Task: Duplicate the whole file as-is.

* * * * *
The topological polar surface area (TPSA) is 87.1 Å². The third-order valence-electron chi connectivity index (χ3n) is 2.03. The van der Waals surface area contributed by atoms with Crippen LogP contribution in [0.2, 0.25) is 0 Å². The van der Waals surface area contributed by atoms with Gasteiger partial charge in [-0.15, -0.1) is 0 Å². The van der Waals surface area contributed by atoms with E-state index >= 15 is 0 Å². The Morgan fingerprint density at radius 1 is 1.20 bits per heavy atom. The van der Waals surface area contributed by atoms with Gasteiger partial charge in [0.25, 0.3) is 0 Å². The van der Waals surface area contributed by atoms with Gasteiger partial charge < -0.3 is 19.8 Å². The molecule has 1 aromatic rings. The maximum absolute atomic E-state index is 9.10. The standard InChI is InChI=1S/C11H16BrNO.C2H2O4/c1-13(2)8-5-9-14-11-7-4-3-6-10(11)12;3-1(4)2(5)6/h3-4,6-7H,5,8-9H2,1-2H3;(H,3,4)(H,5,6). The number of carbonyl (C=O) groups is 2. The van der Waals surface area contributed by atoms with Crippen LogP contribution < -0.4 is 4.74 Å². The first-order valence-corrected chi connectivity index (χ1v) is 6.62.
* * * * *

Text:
The topological polar surface area (TPSA) is 87.1 Å². The third-order valence-electron chi connectivity index (χ3n) is 2.03. The van der Waals surface area contributed by atoms with Crippen LogP contribution in [0.2, 0.25) is 0 Å². The van der Waals surface area contributed by atoms with Gasteiger partial charge in [-0.15, -0.1) is 0 Å². The van der Waals surface area contributed by atoms with E-state index >= 15 is 0 Å². The Morgan fingerprint density at radius 1 is 1.20 bits per heavy atom. The van der Waals surface area contributed by atoms with Gasteiger partial charge in [0.25, 0.3) is 0 Å². The van der Waals surface area contributed by atoms with Gasteiger partial charge < -0.3 is 19.8 Å². The molecule has 1 aromatic rings. The maximum absolute atomic E-state index is 9.10. The standard InChI is InChI=1S/C11H16BrNO.C2H2O4/c1-13(2)8-5-9-14-11-7-4-3-6-10(11)12;3-1(4)2(5)6/h3-4,6-7H,5,8-9H2,1-2H3;(H,3,4)(H,5,6). The number of carbonyl (C=O) groups is 2. The van der Waals surface area contributed by atoms with Crippen LogP contribution < -0.4 is 4.74 Å². The first-order valence-corrected chi connectivity index (χ1v) is 6.62.